For all its depiction of despoliation, however, “The Dreamt Land” is imbued with deep attachment to place. Arax is a native son descended from Armenian immigrants to the valley; he’s spent most of his working life there, much of it as The Times’ Fresno reporter . This is a deeply reported work keenly alive to local subcultures — often conditioned by soil and access to water — that debunks notions of the valley as monolithic, like the single crops in its fields.
Arax is affronted by drive-by journalism proclaiming it a “new Dust Bowl” and tropes peddling farmers as hung out to dry by bureaucrats in thrall to environmentalists. But he avoids simple vilification of growers, and such prescriptions as he offers — for instance, de-commissioning junk land — are incremental. Besides impoverished settlements that are glorified “labor camps” and venal double-dealing over water, he encounters growers trying to wean off pesticides and legacy raisin farmers picking up their forebears’ mantle. He also traipses through the gilt-edged Beverly Hills home of “the richest farmer in the country,” Stewart Resnick, whose Wonderful Co. has recast “big ag” as a gauzy, aspirational brand.
Arax is especially insightful on the political currents roiling this Trumpy enclave. Recalling his efforts to comprehend how a 1994 ballot measure to defund education for immigrants who entered the country illegally or overstayed their visas could command support among growers whose workers would be hurt by it, he recounts one explanation:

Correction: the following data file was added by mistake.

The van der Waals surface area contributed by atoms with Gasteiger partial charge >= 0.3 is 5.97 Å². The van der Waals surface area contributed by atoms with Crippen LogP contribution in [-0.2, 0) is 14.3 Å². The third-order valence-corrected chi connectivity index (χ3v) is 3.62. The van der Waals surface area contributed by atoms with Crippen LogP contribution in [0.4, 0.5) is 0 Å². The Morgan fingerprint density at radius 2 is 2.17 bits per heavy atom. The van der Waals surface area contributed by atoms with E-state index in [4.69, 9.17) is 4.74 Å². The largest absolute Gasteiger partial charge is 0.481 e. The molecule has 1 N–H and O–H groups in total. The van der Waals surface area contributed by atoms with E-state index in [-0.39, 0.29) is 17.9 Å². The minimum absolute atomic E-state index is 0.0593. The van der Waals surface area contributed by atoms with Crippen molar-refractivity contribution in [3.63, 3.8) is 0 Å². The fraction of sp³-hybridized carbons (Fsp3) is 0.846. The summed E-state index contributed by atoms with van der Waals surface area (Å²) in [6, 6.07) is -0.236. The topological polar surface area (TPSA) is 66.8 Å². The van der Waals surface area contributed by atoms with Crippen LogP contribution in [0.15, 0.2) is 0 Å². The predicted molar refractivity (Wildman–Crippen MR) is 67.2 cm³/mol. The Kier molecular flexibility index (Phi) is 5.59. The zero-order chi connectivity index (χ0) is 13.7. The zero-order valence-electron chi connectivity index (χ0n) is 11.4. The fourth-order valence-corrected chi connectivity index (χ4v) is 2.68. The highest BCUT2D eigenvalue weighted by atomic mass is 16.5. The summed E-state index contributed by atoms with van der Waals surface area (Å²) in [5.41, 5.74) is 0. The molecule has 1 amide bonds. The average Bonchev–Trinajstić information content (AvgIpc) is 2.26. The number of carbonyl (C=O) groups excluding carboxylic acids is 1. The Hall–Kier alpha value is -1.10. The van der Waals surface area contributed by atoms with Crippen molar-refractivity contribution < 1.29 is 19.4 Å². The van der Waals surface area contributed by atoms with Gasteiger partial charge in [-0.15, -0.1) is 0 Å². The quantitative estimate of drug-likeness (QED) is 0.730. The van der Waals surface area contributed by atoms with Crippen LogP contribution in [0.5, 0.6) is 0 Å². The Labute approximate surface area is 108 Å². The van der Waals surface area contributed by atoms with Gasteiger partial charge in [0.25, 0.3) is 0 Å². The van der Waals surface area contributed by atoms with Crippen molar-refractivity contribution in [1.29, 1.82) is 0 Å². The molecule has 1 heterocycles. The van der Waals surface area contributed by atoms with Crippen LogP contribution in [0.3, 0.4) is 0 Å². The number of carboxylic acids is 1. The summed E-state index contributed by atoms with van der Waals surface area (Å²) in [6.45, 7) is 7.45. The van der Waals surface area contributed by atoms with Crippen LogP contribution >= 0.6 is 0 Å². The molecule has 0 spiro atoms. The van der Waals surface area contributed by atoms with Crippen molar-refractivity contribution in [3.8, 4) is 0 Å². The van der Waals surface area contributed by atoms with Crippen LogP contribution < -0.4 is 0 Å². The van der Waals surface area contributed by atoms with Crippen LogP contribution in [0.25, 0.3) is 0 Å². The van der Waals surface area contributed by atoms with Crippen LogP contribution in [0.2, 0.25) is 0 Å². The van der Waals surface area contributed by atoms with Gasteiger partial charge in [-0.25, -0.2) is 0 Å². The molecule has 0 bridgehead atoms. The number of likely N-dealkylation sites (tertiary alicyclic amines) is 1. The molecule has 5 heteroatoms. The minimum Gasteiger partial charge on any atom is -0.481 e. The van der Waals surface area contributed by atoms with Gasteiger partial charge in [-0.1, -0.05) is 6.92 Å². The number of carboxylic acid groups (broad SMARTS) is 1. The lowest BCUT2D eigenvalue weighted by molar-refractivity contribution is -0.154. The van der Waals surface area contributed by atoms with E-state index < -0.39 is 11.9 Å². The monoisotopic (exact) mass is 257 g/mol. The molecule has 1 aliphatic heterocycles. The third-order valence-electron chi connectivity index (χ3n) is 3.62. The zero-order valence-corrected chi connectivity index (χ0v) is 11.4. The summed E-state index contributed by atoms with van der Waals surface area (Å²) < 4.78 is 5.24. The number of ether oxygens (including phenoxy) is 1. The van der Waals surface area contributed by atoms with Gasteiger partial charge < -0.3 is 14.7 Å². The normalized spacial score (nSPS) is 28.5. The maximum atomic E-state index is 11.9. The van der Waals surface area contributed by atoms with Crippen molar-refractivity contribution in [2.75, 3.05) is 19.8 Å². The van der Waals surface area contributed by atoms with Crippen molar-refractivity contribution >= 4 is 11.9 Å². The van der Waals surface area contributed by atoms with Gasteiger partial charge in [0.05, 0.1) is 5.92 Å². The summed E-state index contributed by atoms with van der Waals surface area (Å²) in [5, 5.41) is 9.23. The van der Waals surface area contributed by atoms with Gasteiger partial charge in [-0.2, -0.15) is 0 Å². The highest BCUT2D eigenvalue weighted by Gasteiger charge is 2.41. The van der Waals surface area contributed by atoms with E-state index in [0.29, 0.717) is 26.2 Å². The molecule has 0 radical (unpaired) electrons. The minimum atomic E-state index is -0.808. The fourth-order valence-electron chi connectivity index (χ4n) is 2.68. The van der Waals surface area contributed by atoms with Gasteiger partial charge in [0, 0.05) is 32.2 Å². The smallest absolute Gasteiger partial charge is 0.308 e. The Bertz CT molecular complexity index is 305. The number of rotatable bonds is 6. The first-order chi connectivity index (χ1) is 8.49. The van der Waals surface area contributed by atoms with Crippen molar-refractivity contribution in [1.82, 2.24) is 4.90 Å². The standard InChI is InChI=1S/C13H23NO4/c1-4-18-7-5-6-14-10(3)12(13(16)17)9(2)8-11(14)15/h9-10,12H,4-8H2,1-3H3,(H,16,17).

“…The farmer and the Mexican are engaged in a centuries-long game. As rich as the farmer might be, his workers can still bring him to his knees if they realize their power. The farmer doesn’t like feeling vulnerable. He supported [it] because he knew that even if it went into effect, nothing would change… the Mexicans would keep coming to his fields. And as long as they kept coming, he wanted them to always feel a little ‘iffy.’”
Elsewhere, he writes of meeting Bruce Springsteen after a concert he gave in Fresno to tour an album featuring a song inspired by Arax’s reporting. Springsteen had alerted audience members to a box for contributions to “the hardworking men and women in the fields.” The take: naught. “What kind of place is this?” the Boss wanted to know.
A place wreathed in the “fog” of convenient “amnesia,” the memories of years-long drought rinsed clean by the rains when they come, Arax writes.
On one of his peregrinations, he visits Fairmead, a remote outpost of African Americans’ Great Migration from the rural South. Annie and Lawyer Cooper’s faucets ran dry when an almond-growing operation began quaffing the aquifer beneath their well. And then there’s the dust. Annie tries to seal the house but, “…it just blows right on through these little cracks.”
“The Dreamt Land” will similarly infiltrate your city-centric view of California.
Knopf: 576 pp., $30
Phillips’ writing has appeared in the Times Literary Supplement, the Economist, the Wall Street Journal, the Atlantic (online), Smithsonian, Washington Monthly, the Irish Times and other publications.